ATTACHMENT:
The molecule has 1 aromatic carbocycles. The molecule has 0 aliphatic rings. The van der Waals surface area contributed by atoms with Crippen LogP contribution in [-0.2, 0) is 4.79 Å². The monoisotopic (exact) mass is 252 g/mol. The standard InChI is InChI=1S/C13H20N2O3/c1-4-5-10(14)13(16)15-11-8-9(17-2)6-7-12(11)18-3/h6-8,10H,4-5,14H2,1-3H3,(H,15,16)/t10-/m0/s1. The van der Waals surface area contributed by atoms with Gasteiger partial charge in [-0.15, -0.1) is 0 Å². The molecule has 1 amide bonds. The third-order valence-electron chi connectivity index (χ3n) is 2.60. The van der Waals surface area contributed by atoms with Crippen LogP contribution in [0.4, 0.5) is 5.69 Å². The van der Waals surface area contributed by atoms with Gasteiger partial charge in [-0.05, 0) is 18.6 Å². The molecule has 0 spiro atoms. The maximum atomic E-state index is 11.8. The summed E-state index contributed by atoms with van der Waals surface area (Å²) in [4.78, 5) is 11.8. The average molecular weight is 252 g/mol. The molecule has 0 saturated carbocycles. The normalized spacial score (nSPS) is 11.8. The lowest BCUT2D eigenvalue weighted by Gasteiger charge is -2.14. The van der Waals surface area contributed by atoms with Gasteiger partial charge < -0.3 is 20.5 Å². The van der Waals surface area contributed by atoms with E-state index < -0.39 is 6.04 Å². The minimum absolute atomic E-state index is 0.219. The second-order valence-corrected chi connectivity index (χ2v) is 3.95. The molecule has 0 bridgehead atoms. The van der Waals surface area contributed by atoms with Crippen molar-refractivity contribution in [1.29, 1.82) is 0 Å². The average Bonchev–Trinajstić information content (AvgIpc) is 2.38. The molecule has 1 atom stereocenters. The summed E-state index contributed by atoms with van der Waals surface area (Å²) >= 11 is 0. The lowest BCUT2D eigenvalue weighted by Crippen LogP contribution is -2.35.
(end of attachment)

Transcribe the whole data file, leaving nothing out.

The molecule has 1 aromatic carbocycles. The molecule has 0 aliphatic rings. The van der Waals surface area contributed by atoms with Crippen LogP contribution in [-0.2, 0) is 4.79 Å². The monoisotopic (exact) mass is 252 g/mol. The standard InChI is InChI=1S/C13H20N2O3/c1-4-5-10(14)13(16)15-11-8-9(17-2)6-7-12(11)18-3/h6-8,10H,4-5,14H2,1-3H3,(H,15,16)/t10-/m0/s1. The van der Waals surface area contributed by atoms with Gasteiger partial charge in [-0.15, -0.1) is 0 Å². The molecule has 1 amide bonds. The third-order valence-electron chi connectivity index (χ3n) is 2.60. The van der Waals surface area contributed by atoms with Crippen LogP contribution in [0.4, 0.5) is 5.69 Å². The van der Waals surface area contributed by atoms with Gasteiger partial charge in [-0.05, 0) is 18.6 Å². The molecule has 0 spiro atoms. The maximum atomic E-state index is 11.8. The summed E-state index contributed by atoms with van der Waals surface area (Å²) in [4.78, 5) is 11.8. The average molecular weight is 252 g/mol. The molecule has 0 saturated carbocycles. The normalized spacial score (nSPS) is 11.8. The lowest BCUT2D eigenvalue weighted by Gasteiger charge is -2.14. The van der Waals surface area contributed by atoms with Gasteiger partial charge < -0.3 is 20.5 Å². The van der Waals surface area contributed by atoms with E-state index < -0.39 is 6.04 Å². The minimum absolute atomic E-state index is 0.219. The second-order valence-corrected chi connectivity index (χ2v) is 3.95. The molecule has 0 bridgehead atoms. The van der Waals surface area contributed by atoms with Crippen molar-refractivity contribution in [1.29, 1.82) is 0 Å². The average Bonchev–Trinajstić information content (AvgIpc) is 2.38. The molecule has 1 atom stereocenters. The summed E-state index contributed by atoms with van der Waals surface area (Å²) >= 11 is 0. The lowest BCUT2D eigenvalue weighted by Crippen LogP contribution is -2.35.